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What to do on your first CX role

A CX role is unlike any other role in the company. Customer Experience involves almost everything a company does. In that sense, it is probably the first truly cross-functional role!

CX as a domain is also relatively new right now, with barely a few thousand professionals worldwide. So if you're a professional from sales, marketing, design, support, or operations, who is moving into a CX role, here are my recommendations on what to do in your first month.

Understand the business

This is where everything begins. If you're starting out at a new company, this is all the more important. If you're just changing to a CX role within the same company, this is still important. Most people own a specific set of responsibilities in their role and are generally familiar with only the context associated with their role. The business is a heck of a lot more than that. Talk to people from different functions such as sales, account management, support, marketing, operations, legal, finance, human resources, IT, and leadership (wherever that's possible).

Each of them will be able to describe the business from the lens of their own function. Set up informal one-on-one interviews with colleagues across the company. If you do this well, the amount of qualitative information you gather from this exercise will give you a multidimensional view of the business from the inside.

This might sound like something anyone would do, but you'll be surprised by how uncommon it is. How much gross margin there is in the business will indicate to you how much the company can possibly invest in its operations (including CX). You'll be surprised by how many functions think of other functions as cost centers while they consider their own as a revenue center or critical to the company. You might be able to notice a pattern in what kind of companywide projects get approved, and what kind of risk appetite the company has. I can go on and on, but you get the drift. There's a ton of wisdom lying around, waiting for you to scoop it all up.

Understand your colleagues

Once you understand the business, it's time to understand the human beings behind the business. These are the people you'll be working with, so a personal relationship with them will certainly further your cause. Sure, you won't be able to get a budget approved by getting coffee for the CFO. However, you will indeed be able to understand what she considers risky for the business, and avoid those ideas in your proposal.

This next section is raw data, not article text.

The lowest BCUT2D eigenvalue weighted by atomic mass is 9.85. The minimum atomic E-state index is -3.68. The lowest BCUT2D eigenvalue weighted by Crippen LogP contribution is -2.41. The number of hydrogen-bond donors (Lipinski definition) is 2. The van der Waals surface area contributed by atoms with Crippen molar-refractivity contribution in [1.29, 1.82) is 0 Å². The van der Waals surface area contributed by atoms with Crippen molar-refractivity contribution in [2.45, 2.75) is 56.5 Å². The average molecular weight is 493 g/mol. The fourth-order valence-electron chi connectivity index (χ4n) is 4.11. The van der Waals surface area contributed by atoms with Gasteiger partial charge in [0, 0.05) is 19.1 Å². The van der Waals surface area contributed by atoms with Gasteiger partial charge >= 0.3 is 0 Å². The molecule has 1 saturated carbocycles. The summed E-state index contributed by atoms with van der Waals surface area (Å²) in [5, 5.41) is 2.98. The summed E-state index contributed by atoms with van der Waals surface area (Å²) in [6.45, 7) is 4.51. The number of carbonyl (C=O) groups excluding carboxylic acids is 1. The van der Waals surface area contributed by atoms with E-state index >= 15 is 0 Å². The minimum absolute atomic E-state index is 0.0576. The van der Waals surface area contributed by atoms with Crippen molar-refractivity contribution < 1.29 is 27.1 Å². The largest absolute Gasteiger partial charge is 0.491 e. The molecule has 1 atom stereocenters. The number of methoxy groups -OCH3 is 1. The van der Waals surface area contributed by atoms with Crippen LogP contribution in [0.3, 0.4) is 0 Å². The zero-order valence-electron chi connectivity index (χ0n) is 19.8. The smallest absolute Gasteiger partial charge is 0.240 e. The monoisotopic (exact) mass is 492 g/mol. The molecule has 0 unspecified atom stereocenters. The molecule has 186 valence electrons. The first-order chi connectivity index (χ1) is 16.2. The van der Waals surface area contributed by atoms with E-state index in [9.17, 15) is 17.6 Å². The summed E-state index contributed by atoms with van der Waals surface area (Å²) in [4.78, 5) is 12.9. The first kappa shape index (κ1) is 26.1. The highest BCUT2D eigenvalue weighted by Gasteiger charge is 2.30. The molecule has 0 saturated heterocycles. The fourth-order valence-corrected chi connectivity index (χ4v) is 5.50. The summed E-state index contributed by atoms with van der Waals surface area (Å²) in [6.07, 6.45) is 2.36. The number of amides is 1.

Getting to know your colleagues is much easier in a physical office setting. If you're working remotely, that might be a bit harder initially, and vastly different later on. Yet, it is the single most useful thing you can do in your career. When you're honest, approachable, and humble, you won't believe the lengths to which some people will go to help you out. Once you speak with each person, you'll be able to get a feel for who they are and how they think. You might relate to some people more easily than others. Spend more time with the people you can relate to. Then spend time with the other people. It's probably beyond the scope of the first month, but you'll greatly benefit from having a support group of your own at your workplace.

Understand the customer

When you've gathered the facts, and gotten to know one set of people you'll be working with, it's time to get to know the other set of people you'll be working with (for?): customers.

By now, you would've heard from your colleagues how important customers are, how valued they are, how your company's offerings are differentiated in the market, and so on. Speaking with customers will help you validate how much of that overlaps with their experience. In a CX role, you'll always have to listen to customers on one ear and your company in your other ear. The more they're saying different things, the more workload you'll have.

Request for meetings with customers across your base. Try and find customers who best represent every segment your company caters to. This exercise is all about getting qualitative information. Your internal IT systems have all the quantitative information you might need. Ask them direct and specific questions. Be careful to avoid leading questions that stem from what your colleagues have told you already. Transcribe every call and meeting. Compile your findings for reference. This will be a treasure trove of context.

If you've accomplished these 3 things reasonably well in your first month, you would've already made a ton of progress in your role. You would've also developed the 3 most fundamental habits that make a CX professional successful, in my opinion.

When you're ready, start with the customer's needs and expectations. And partner with your colleagues to shape the business. I wish you the best!

This post is a response to Jeremy Watkin's #CXQOTD from here.


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